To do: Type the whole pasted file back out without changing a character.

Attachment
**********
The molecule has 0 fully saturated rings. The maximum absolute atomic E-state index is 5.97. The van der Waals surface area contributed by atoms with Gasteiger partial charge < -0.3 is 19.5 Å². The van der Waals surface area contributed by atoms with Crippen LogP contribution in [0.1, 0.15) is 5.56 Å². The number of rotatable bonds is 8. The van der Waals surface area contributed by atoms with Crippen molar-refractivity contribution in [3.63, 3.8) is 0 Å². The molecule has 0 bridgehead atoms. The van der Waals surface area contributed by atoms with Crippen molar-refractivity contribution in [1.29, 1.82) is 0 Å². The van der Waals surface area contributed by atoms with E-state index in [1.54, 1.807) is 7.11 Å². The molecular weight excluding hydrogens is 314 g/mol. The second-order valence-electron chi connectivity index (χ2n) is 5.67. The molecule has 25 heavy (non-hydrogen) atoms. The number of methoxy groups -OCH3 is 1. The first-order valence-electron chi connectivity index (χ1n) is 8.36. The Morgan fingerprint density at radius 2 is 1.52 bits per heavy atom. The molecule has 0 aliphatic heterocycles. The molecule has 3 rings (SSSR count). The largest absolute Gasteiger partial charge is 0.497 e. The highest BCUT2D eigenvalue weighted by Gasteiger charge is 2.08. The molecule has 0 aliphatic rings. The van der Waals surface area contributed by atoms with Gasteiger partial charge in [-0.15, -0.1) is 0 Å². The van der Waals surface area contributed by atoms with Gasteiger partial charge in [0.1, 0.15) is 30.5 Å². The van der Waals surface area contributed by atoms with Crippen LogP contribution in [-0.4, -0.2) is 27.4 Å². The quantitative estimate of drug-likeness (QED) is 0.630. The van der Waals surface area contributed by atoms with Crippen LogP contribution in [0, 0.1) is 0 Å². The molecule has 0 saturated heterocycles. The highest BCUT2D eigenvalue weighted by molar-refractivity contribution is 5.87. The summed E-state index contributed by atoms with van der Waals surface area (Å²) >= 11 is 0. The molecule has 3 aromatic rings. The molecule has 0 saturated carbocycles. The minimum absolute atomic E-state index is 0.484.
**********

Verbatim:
The molecule has 0 fully saturated rings. The maximum absolute atomic E-state index is 5.97. The van der Waals surface area contributed by atoms with Gasteiger partial charge < -0.3 is 19.5 Å². The van der Waals surface area contributed by atoms with Crippen LogP contribution in [0.1, 0.15) is 5.56 Å². The number of rotatable bonds is 8. The van der Waals surface area contributed by atoms with Crippen molar-refractivity contribution in [3.63, 3.8) is 0 Å². The molecule has 0 bridgehead atoms. The van der Waals surface area contributed by atoms with Crippen molar-refractivity contribution in [1.29, 1.82) is 0 Å². The van der Waals surface area contributed by atoms with E-state index in [1.54, 1.807) is 7.11 Å². The molecular weight excluding hydrogens is 314 g/mol. The second-order valence-electron chi connectivity index (χ2n) is 5.67. The molecule has 25 heavy (non-hydrogen) atoms. The number of methoxy groups -OCH3 is 1. The first-order valence-electron chi connectivity index (χ1n) is 8.36. The Morgan fingerprint density at radius 2 is 1.52 bits per heavy atom. The molecule has 0 aliphatic heterocycles. The molecule has 3 rings (SSSR count). The largest absolute Gasteiger partial charge is 0.497 e. The highest BCUT2D eigenvalue weighted by Gasteiger charge is 2.08. The molecule has 0 aliphatic rings. The van der Waals surface area contributed by atoms with Gasteiger partial charge in [-0.15, -0.1) is 0 Å². The van der Waals surface area contributed by atoms with Gasteiger partial charge in [0.1, 0.15) is 30.5 Å². The van der Waals surface area contributed by atoms with Crippen LogP contribution in [-0.4, -0.2) is 27.4 Å². The quantitative estimate of drug-likeness (QED) is 0.630. The van der Waals surface area contributed by atoms with Crippen LogP contribution in [0, 0.1) is 0 Å². The molecule has 0 saturated heterocycles. The highest BCUT2D eigenvalue weighted by molar-refractivity contribution is 5.87. The summed E-state index contributed by atoms with van der Waals surface area (Å²) >= 11 is 0. The molecule has 3 aromatic rings. The molecule has 0 saturated carbocycles. The minimum absolute atomic E-state index is 0.484.